Before today's SC ruling, there was an exception in Section 375 rape law provisions that protected a man who had sexual relations with his wife even if she was under 18, which is the age of consent.
Exception 2 in Section 375 of IPC (Indian Penal Code) granting protection to husband is violative of constitution and fundamental rights of minor bride.
The top court's verdict upholds the rights of 2.3 crore child brides in the country.
The SC rejected the plea of the Centre which justified the provision on the grounds that child marriage is a reality in the country and such marriage has to be protected.
A bench headed by Justice Madan B Lokur had on September 6 asked the Centre how Parliament could create an exception in a law when the age of consent is 18.
Also in September, the apex court had said it did not want to go into the aspect of marital rape, but when the age of consent was 18 years for "all purposes", why was such an exception made in the IPC.
SC Judgment: Know More
- Responding to the query, the Centre's counsel had said if this exception under the IPC goes, then it would open up the arena of marital rape which does not exist in India.
- Economic and educational development in the country is still uneven and child marriages are still taking place.
- It has been therefore decided to retain the age of 15 years under Exception 2 so as to give protection to husband and wife against criminalising the sexual activity between them.
- It is also estimated that there are 23 million child brides in the country.
- Hence, criminalising the consummation of a marriage with such a serious offence such as rape would not be appropriate and practical.
7) The 4th Michibiki satellite launched by Japan on Oct 10, 2017 is a part of which satellite system?
a. Quasi Zenith Satellite System
b. Quasi Zonal Satellite System
c. Geo Positioning Satellite System
d. Both a and c
e. None of the above
ANSWER: Both a and c
Japan launched a fourth satellite for a new high-precision global positioning system (GPS) it hopes will encourage new businesses and help spur economic growth.
An H-2A rocket carrying Japan's fourth and final quasi-zenith satellite, the Michibiki No. 4, lifted off from the Tanegashima Space Center in Kagoshima Prefecture, southwestern Japan on Oct 10.
Having four satellites that loop over Japan and Australia in a figure of eight orbit will allow for uninterrupted coverage and puts engineers on course to switch the system on in April.
Japanese GPS can locate devices to within several centimeters compared with the commonly-used U.S. system, which has an accuracy of about 10 meters.
Japan plans to have seven of the geo-positioning satellites in orbit by 2023.
Quasi-Zenith Satellite System
- The Quasi-Zenith Satellite System is a three-satellite regional time transfer system in development and the satellite-based augmentation system for the Global Positioning System that would be receivable within Japan.
- Planned completion date: 2017.
- Start date: September 11, 2010.
- Cost: 170 billion JPY.
- Regime(s): 3x GSO.
- Total satellites: 4 (7 in the future).
- Country/ies of origin: Japan.
- Operator: JAXA
8) MoC between India and Japan is set to establish what type of LNG market?
d. Both a and b
e. All of the above
ANSWER: Both a and b
The Union Cabinet chaired by Prime Minister Shri Narendra Modi has approved the signing of the Memorandum of Cooperation (MoC) between India and Japan on establishing a liquid, flexible and global LNG Market.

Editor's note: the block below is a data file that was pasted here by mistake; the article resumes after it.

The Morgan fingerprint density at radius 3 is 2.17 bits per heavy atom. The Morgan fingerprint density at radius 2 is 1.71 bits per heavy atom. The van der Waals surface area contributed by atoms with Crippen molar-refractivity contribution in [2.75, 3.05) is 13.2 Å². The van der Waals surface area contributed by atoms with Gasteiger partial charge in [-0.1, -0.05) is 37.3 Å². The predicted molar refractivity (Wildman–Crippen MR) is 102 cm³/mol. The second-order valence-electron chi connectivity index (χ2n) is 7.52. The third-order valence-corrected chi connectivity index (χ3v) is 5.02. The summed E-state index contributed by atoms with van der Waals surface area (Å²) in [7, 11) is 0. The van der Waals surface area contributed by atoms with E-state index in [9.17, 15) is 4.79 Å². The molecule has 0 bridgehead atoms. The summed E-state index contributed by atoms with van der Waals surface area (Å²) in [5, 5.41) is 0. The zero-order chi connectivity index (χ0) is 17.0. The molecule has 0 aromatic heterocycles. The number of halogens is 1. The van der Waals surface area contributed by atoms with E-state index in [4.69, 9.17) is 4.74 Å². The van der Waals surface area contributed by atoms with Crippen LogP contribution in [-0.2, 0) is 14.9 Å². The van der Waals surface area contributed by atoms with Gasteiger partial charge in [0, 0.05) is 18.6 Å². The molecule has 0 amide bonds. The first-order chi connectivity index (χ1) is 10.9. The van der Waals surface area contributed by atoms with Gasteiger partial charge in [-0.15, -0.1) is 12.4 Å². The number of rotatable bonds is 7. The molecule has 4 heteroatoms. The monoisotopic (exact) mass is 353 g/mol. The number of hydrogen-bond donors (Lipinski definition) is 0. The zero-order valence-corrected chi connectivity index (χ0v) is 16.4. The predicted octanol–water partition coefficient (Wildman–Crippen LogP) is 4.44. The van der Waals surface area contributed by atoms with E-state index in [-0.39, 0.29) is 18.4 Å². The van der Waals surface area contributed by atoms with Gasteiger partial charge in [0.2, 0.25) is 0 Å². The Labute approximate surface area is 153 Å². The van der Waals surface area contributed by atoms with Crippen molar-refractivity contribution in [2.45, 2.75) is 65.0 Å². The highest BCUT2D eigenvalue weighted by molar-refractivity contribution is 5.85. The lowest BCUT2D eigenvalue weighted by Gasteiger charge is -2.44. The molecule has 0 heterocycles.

The MoC will promote bilateral relationship between India and Japan in the energy sector. It will contribute to the diversification of gas supplies for India. This will strengthen our energy security and lead to more competitive prices for consumers.
The MoC provides a framework to cooperate in facilitating flexibility in LNG contracts, abolition of Destination Restriction Clause and also explore possibilities of cooperation in establishing reliable LNG spot price indices reflecting true LNG demand and supply.
- India and Japan are major consumers of energy in the world.
- In the LNG sector, Japan is the world's largest importer and India is the 4th largest importer.
- Under the Japan-India Energy Partnership Initiative signed in January 2016, the two sides had agreed to work together in promoting well-functioning energy markets and affirmed to promote a transparent and diversified Liquefied Natural Gas (LNG) market through the relaxation of Destination Restriction Clause.
9) CCEA has approved which of the following World Bank supported schemes?
d. Both b and c
e. None of the above
ANSWER: Both b and c
The Cabinet Committee on Economic Affairs chaired by the Prime Minister Shri Narendra Modi, has approved two new World Bank supported schemes of INR 6,655 crore - Skills Acquisition and Knowledge Awareness for Livelihood Promotion (SANKALP) and Skill Strengthening for Industrial Value Enhancement (STRIVE).
SANKALP is INR 4,455 crore Centrally sponsored scheme including INR 3,300 crore loan support from World Bank whereas STRIVE is a INR 2,200 crore - central sector scheme, with half of the scheme outlay as World bank loan assistance.
SANKALP and STRIVE are outcome focused schemes marking shift in government's implementation strategy in vocational education and training from inputs to results.
There has been a long felt need for a national architecture for promoting convergence, ensuring effective governance and regulation of skill training and catalysing industry efforts in vocational training space.
The two schemes shall address this need by setting up national bodies for accreditation & certification which shall regulate accreditation and certification in both long and short term Vocational Education and Training (VET).
The architecture shall help, for the first time in the history of vocational education in India, to converge the efforts of various central, state and private sector institutions thereby avoiding duplication of activities and bringing about uniformity in vocational training thus, creating better impact.
Vocational schemes in India: Know More
Details of Schemes
- Both the schemes are aimed at institutional reforms and improving quality & market relevance of skill development training programs in long and short term VET.